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Are you over expressing your Servant Leadership style?


Servant Leaders feel a deep responsibility to enable the growth of those around them and create an inclusive environment. These are the leaders that pull introverts into the conversation. They fiercely defend and stand up for their teams; they want people to know how good their team is while not being taken advantage of. They want people to genuinely, generally, enjoy their work. They want their people to feel comfortable at work, to be their professional selves. They want their people to know they can fail and make mistakes and they want them to take ownership of their work.


These are the leaders people will walk through fire for.


What does an over expression of this look and feel like?

Overwhelm: in an effort to protect and allow time for growth, the leader has taken on too much themselves;

Resentment: their team schedules, takes vacation or logs off at a “reasonable” hour while the leader feels stuck/trapped at work, unable to fully log off for any significant amount of time;

Burnout: from taking on menial or soul crushing tasks themselves, instead of sharing the wealth with the team and spending more time on the tasks the leader actually loves;

Alone: no one understands how much they have on their plate, how many spinning plates they’re trying to keep track of AND the leader is literally working on it all solo;

Underappreciated: as no one knows all the leader is doing for them, no one can convey appreciation or gratitude for it, they really are silently killing themself in vain.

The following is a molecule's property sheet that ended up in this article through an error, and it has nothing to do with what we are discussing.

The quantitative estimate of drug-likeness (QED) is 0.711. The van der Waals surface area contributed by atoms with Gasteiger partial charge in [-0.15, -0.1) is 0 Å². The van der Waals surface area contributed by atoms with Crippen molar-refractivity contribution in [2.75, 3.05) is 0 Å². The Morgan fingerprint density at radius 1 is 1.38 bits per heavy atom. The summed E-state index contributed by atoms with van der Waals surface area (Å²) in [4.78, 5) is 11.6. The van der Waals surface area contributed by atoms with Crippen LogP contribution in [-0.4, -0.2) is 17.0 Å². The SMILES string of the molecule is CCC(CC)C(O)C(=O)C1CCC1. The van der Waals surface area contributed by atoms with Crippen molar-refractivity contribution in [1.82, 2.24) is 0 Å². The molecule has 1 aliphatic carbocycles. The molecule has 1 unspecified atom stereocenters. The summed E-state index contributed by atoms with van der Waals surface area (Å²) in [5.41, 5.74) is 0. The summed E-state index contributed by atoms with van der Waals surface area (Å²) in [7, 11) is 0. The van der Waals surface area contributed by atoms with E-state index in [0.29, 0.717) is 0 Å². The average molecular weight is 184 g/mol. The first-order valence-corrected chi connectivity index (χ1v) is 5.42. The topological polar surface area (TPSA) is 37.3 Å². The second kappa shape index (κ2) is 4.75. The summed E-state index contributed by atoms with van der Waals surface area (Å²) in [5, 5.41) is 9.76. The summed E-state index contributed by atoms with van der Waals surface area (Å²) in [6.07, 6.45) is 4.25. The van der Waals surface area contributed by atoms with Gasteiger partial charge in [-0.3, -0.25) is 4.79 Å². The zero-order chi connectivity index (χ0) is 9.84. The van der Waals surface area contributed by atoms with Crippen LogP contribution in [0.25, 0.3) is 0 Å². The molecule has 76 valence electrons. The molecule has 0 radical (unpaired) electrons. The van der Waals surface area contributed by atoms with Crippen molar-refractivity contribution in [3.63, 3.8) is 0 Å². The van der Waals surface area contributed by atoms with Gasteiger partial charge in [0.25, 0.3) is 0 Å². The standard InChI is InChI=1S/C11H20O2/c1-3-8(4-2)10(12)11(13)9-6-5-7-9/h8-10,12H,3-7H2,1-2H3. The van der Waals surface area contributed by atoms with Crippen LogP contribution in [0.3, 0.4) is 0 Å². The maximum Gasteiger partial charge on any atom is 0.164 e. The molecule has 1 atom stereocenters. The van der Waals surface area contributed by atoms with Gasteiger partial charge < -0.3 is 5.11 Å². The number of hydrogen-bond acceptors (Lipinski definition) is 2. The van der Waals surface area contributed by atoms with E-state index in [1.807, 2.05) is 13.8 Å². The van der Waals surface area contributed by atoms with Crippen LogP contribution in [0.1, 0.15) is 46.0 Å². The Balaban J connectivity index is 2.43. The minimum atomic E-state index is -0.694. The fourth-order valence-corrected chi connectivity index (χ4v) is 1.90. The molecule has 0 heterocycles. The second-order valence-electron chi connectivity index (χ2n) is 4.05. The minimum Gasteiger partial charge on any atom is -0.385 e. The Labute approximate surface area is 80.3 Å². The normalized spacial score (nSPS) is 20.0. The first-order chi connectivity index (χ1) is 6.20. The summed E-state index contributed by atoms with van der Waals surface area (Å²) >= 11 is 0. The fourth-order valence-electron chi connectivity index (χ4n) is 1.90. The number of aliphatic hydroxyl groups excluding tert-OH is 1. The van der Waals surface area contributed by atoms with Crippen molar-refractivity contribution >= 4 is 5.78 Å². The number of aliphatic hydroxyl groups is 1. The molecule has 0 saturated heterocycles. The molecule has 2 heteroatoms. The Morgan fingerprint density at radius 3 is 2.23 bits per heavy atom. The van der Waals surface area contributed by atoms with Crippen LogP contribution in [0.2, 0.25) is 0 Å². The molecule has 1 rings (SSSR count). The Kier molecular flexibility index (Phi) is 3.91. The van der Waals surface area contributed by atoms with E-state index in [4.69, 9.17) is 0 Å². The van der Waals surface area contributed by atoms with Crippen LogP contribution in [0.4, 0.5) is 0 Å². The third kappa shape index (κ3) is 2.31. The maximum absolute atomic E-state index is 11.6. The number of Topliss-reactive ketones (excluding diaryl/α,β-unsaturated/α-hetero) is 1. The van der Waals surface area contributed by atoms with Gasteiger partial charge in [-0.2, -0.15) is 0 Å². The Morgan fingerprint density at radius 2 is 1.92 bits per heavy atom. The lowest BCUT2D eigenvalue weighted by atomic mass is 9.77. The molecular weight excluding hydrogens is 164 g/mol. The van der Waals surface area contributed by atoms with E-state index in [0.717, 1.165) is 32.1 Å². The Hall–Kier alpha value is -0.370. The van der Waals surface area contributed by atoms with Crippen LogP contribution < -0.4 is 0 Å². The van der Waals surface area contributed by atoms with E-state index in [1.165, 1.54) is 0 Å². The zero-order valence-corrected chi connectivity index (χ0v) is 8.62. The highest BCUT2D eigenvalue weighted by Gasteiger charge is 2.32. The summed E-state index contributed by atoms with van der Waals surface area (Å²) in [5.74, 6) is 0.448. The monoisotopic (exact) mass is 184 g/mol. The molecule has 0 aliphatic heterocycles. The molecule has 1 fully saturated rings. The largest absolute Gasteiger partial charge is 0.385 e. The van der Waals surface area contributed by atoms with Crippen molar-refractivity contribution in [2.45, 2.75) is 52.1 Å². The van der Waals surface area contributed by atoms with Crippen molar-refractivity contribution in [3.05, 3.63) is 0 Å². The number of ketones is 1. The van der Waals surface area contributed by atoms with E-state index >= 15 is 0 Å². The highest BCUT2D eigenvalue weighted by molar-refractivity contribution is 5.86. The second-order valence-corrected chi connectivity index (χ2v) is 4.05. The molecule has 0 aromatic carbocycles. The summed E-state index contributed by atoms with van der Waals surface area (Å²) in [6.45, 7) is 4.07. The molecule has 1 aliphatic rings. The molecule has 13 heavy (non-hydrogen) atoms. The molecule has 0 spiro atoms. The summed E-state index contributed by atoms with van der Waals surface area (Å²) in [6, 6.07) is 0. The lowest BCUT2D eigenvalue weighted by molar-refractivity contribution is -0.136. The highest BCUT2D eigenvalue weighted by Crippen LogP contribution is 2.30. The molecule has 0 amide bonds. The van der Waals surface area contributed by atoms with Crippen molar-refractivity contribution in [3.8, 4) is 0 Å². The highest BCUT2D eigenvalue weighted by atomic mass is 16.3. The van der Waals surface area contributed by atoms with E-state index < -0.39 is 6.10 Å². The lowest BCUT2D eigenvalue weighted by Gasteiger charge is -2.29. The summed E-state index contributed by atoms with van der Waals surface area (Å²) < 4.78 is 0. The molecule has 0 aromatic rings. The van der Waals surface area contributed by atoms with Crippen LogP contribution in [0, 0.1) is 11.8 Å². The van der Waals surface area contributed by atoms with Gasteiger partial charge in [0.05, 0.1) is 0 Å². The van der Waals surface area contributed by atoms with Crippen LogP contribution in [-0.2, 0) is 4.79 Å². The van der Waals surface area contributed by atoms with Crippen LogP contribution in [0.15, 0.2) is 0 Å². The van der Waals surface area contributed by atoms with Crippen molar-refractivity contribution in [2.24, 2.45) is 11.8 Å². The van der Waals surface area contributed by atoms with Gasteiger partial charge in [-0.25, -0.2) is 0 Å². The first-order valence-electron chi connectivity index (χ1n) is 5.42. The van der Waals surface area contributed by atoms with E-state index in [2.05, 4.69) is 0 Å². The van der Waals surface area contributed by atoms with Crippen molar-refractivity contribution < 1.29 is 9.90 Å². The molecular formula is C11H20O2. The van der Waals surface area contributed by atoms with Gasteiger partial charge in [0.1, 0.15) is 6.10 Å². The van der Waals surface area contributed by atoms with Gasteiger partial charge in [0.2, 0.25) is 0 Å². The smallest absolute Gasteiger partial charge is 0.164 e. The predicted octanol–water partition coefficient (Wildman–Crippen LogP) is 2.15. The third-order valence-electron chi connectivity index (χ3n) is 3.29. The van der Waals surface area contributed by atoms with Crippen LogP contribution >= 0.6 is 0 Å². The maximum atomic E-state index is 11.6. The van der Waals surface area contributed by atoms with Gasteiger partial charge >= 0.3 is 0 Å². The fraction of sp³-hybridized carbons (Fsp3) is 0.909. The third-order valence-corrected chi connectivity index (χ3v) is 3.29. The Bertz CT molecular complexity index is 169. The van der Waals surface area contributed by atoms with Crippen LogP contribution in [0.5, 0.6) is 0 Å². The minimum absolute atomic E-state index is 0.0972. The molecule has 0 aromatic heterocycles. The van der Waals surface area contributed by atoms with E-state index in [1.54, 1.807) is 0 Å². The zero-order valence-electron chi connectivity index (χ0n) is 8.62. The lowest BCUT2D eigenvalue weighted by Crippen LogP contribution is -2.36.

Most amazing leaders I know go through this phase from time to time. And that’s the key: it’s a phase. It doesn’t have to look and feel like this, you can move through it to the other side.  You can be the leader people will walk through fire for AND feel appreciated, connected, excited about the work you’re doing with your team. It doesn’t have to be either/or.


How can you have both?

Step 1: Let your people in. Consider that sharing the pressures the team is under, the expectations people have of the team is a form of protecting them. To build an inclusive environment, you must INCLUDE the people in all parts of being on the team, the good and the bad.

Step 2: Redefine “growth”. Consider that growth is available in the tasks you delegate to them, whether they want to do it or not, perhaps especially if they DON’T want to. Growth is not just found in new and exciting projects. It can be menial projects with less of your involvement or in teaching the menial task to someone else. Growth is everywhere if we look for it.

Step 3: And this is the real kicker. Trust and remember that focusing on who you want to be for them, how you want to show up for them, will almost always come through. If, in your heart of hearts, you want them to grow in their careers and succeed, it almost doesn’t matter what work you’re giving them, that intention will come through and they will know that they’ll get a growth opportunity, even if they don’t believe this particular task is it.


If you are in this tough phase, feeling overwhelm, resentment, alone, underappreciated and a bit burnt out, let’s talk. I would love to help you move through this phase faster.

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